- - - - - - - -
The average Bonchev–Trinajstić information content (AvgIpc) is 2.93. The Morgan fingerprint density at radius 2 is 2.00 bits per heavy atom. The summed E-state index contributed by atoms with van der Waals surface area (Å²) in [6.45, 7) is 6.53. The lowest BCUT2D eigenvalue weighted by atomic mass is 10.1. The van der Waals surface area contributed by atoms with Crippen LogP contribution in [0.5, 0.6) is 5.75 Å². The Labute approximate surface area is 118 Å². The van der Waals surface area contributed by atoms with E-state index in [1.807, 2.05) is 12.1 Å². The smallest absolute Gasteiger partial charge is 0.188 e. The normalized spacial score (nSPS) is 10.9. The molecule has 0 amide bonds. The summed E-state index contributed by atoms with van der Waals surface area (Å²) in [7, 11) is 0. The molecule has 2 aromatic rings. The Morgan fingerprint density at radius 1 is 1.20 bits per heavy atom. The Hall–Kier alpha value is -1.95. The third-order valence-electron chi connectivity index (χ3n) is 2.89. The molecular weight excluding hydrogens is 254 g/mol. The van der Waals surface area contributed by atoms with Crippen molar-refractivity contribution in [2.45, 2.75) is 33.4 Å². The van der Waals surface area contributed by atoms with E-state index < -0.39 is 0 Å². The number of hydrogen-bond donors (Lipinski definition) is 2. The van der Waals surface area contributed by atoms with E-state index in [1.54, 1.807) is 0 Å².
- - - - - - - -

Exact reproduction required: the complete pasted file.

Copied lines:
The average Bonchev–Trinajstić information content (AvgIpc) is 2.93. The Morgan fingerprint density at radius 2 is 2.00 bits per heavy atom. The summed E-state index contributed by atoms with van der Waals surface area (Å²) in [6.45, 7) is 6.53. The lowest BCUT2D eigenvalue weighted by atomic mass is 10.1. The van der Waals surface area contributed by atoms with Crippen LogP contribution in [0.5, 0.6) is 5.75 Å². The Labute approximate surface area is 118 Å². The van der Waals surface area contributed by atoms with E-state index in [1.807, 2.05) is 12.1 Å². The smallest absolute Gasteiger partial charge is 0.188 e. The normalized spacial score (nSPS) is 10.9. The molecule has 0 amide bonds. The summed E-state index contributed by atoms with van der Waals surface area (Å²) in [7, 11) is 0. The molecule has 2 aromatic rings. The Morgan fingerprint density at radius 1 is 1.20 bits per heavy atom. The Hall–Kier alpha value is -1.95. The third-order valence-electron chi connectivity index (χ3n) is 2.89. The molecular weight excluding hydrogens is 254 g/mol. The van der Waals surface area contributed by atoms with Crippen molar-refractivity contribution in [2.45, 2.75) is 33.4 Å². The van der Waals surface area contributed by atoms with E-state index < -0.39 is 0 Å². The number of hydrogen-bond donors (Lipinski definition) is 2. The van der Waals surface area contributed by atoms with E-state index in [1.54, 1.807) is 0 Å².